Popular US TV series
"...lifeguards in action, beauties and blue skies..." - Greg Bonnan
"...flimsy non-stop T&A..." - anonymous critic
Baywatch seems to be one of those shows which no-one owns up to watching¹, and yet
everyone knows something about. Someone is telling fibs
, because it has very
high ratings in all the countries in which it is shown.
The Baywatch concept goes back to 1980, when Greg Bonnan, a veteran
lifeguard in Los Angeles County, had an idea for a TV show containing
"sand, surf and sea rescues". The idea began to take shape when his brother-in-law,
Doug Schwartz and Michael Berk began to take an interest, and managed to persuade
Grant Tinker to turn the concept into a reality.
Grant's production company made the pilot Baywatch:Panic at Malibu Pier,
which was sold to NBC, who showed the two-hour film on April 23 1989. It was hailed
as an immediate success, rating number six in the top ten TV programs of
the week. NBC picked up the tab for the first series of weekly episodes,
beginning in the September. With the emphasis on action rather than character
development, it might be fair to state that the cast were perfect. David
Hasselhoff, all hair and teeth, Parker Stevenson with chiseled jaw and blue
eyes, Shawn Weatherly, Erika Eleniak, Billy Warlock, Peter Phelps and Brandon
Despite good viewer figures, NBC were worried that the show would
flop once the initial excitement was over, and the critics did what critics do,
taking predictable pot-shots at it. When viewer numbers began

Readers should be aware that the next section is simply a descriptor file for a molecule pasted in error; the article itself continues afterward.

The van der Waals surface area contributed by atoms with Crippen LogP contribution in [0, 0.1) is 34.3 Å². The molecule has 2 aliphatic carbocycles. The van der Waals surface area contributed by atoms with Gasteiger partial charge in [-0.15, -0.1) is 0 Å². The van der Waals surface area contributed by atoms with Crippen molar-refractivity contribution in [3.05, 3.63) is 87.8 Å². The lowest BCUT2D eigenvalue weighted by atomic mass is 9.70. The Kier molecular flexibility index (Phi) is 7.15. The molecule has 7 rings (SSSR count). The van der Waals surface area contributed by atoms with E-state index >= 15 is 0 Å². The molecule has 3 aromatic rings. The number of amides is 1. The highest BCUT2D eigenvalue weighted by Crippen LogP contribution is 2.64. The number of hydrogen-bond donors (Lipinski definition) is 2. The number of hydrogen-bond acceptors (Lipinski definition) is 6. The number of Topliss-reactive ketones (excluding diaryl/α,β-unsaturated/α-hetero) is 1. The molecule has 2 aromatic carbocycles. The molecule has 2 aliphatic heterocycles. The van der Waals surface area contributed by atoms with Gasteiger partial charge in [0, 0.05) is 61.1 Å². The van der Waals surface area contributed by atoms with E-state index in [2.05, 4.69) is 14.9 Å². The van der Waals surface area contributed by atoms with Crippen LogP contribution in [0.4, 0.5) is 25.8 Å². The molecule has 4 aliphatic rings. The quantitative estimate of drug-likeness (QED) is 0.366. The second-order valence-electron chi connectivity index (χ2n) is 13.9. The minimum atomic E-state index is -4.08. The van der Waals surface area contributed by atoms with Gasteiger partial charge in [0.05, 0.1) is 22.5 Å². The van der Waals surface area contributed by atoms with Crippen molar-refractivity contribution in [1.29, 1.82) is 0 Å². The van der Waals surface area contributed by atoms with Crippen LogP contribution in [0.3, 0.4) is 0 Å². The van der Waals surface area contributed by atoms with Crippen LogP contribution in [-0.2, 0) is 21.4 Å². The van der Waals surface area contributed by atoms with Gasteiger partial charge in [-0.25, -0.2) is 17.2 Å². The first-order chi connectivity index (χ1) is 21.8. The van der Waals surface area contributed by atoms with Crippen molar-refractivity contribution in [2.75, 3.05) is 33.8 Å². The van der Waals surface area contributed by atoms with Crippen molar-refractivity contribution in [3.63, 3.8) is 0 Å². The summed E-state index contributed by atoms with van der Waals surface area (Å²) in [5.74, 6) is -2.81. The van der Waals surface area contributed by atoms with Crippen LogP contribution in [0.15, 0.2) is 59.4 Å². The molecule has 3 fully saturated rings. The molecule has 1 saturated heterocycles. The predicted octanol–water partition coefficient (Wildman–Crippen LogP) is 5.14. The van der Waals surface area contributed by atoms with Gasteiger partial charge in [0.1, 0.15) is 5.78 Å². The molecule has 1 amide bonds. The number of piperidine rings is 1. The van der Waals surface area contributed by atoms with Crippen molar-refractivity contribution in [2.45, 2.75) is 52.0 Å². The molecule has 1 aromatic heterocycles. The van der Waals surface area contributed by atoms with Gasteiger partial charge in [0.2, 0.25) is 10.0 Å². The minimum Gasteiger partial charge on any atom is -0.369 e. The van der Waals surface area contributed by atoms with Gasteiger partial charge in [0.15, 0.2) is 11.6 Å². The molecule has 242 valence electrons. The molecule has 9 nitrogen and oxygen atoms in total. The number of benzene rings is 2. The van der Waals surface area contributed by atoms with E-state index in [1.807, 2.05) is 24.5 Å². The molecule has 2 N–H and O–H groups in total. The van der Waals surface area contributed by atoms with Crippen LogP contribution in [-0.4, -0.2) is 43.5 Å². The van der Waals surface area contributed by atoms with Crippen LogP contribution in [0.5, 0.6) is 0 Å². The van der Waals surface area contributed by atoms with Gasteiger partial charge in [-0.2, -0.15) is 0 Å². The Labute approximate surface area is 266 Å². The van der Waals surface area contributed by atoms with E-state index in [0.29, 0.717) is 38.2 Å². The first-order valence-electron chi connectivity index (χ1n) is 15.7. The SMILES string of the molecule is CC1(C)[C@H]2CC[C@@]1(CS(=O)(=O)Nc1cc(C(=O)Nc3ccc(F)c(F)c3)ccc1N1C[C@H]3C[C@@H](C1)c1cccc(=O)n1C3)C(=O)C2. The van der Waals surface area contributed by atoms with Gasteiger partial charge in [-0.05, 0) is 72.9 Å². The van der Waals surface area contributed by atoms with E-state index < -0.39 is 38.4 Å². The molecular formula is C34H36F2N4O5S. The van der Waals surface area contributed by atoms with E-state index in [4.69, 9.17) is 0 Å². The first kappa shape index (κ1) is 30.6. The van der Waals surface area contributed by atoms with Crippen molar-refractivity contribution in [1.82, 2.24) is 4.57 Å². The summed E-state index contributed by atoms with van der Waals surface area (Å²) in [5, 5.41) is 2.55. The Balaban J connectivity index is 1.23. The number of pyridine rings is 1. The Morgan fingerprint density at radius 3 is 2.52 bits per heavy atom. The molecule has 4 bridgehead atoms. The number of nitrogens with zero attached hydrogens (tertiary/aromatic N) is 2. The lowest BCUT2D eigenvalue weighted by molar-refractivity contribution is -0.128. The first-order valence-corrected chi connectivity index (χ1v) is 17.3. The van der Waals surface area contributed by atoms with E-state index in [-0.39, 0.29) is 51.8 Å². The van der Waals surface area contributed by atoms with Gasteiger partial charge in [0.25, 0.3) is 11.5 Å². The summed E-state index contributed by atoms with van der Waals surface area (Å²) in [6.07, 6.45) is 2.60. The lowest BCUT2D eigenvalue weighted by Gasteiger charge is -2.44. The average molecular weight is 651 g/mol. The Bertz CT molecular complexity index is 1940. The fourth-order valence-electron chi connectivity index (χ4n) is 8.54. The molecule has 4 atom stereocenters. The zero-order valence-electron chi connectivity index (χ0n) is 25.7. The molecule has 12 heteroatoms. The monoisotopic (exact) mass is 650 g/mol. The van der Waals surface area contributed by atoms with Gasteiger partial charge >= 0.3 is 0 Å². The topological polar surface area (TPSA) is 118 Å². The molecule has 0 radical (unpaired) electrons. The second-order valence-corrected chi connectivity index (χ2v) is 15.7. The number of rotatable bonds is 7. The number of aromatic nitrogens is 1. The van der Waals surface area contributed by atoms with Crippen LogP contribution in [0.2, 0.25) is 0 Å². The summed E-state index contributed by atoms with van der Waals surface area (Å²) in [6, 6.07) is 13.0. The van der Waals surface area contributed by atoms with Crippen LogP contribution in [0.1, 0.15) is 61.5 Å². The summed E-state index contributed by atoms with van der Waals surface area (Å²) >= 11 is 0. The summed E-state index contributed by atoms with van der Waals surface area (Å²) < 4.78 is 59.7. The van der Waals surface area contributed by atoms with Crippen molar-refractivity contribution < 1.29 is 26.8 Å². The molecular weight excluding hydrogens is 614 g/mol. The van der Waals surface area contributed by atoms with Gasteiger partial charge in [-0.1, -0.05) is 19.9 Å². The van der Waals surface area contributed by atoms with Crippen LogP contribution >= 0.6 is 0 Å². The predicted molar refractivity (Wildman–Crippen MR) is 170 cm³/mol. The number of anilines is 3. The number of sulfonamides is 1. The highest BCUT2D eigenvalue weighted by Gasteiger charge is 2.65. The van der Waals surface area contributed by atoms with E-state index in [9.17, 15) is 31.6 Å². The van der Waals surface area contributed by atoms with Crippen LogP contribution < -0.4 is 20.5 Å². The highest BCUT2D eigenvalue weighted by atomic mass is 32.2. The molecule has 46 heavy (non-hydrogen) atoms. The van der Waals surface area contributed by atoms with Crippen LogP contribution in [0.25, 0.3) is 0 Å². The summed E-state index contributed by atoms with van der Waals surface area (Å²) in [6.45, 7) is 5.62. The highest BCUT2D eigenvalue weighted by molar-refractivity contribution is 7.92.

to drop, NBC became twitchier. By the middle of the first season Shawn Weatherly had
decided to leave and was dramatically written out, being eaten by a shark.
Suddenly, Baywatch became beautiful people doing heroic things, and the audience
Despite the success, however, there were still grumblings. The network and the
production team were frequently at odds over the format, the arguments concerning
whether the show should be about the action or the people. Action won, along with
breasts and bums, and the die was cast.
The Show Must Go On
The first season ended. NBC dropped the show. The production company went under.
Lifesaving measures were needed.
Budget-cutting came to the rescue. The production team still felt there was life
in the format, and offered CPR in the form of a changed formula. Instead of
shooting everything and using only a small proportion of it, they cut the
stories, cut the action and cut the scripts. Shooting time was halved, and
everything that was shot was used. Fourteen months later, they had a new product,
with new cast members, and in 1991, it began to air again.
This time around, there was something for everyone. Yes, there was action, yes, there
were relationships, both romantic and familial. Unfortunately, from the
standpoint of the artistic purists, yes, there were also the beach shots. The show
was pilloried, as it had become about beautiful people looking good in
slo-mo,wearing ridiculously tight bathing costumes. Pamela Anderson, Nicole Eggert and Susan Anton came in, as did Kelly Slater, a real-life surf champion, to preserve the continuity of conventional beauty.
Schwartz did try very hard to make the show "real", injecting plot lines surrounding
social issues, including AIDS, bulimia and Down's Syndrome, but the real focus
was elsewhere. According to Schwartz, romance was favoured over sex.
"We've had sexy scenes but we've never had
sex. In fact...we could have done an R-rated version of Baywatch for direct to
video called 'Forbidden Paradise'. What the people behind the video really wanted was
to have Pamela appear nude. We did release 'Forbidden Paradise' on video but only
with a PG rating. We were not about to betray the family audience we
had worked so hard to get."
Despite his efforts, it is likely that Baywatch will only be remembered for
its bottoms and boobs. In slo-mo.
In addition to the TV series, now syndicated all over the world, there
were many spin-offs and imitators. It was almost inevitable. The "specials" and straight-to-video films are given below:
¹My memories of three episodes, under duress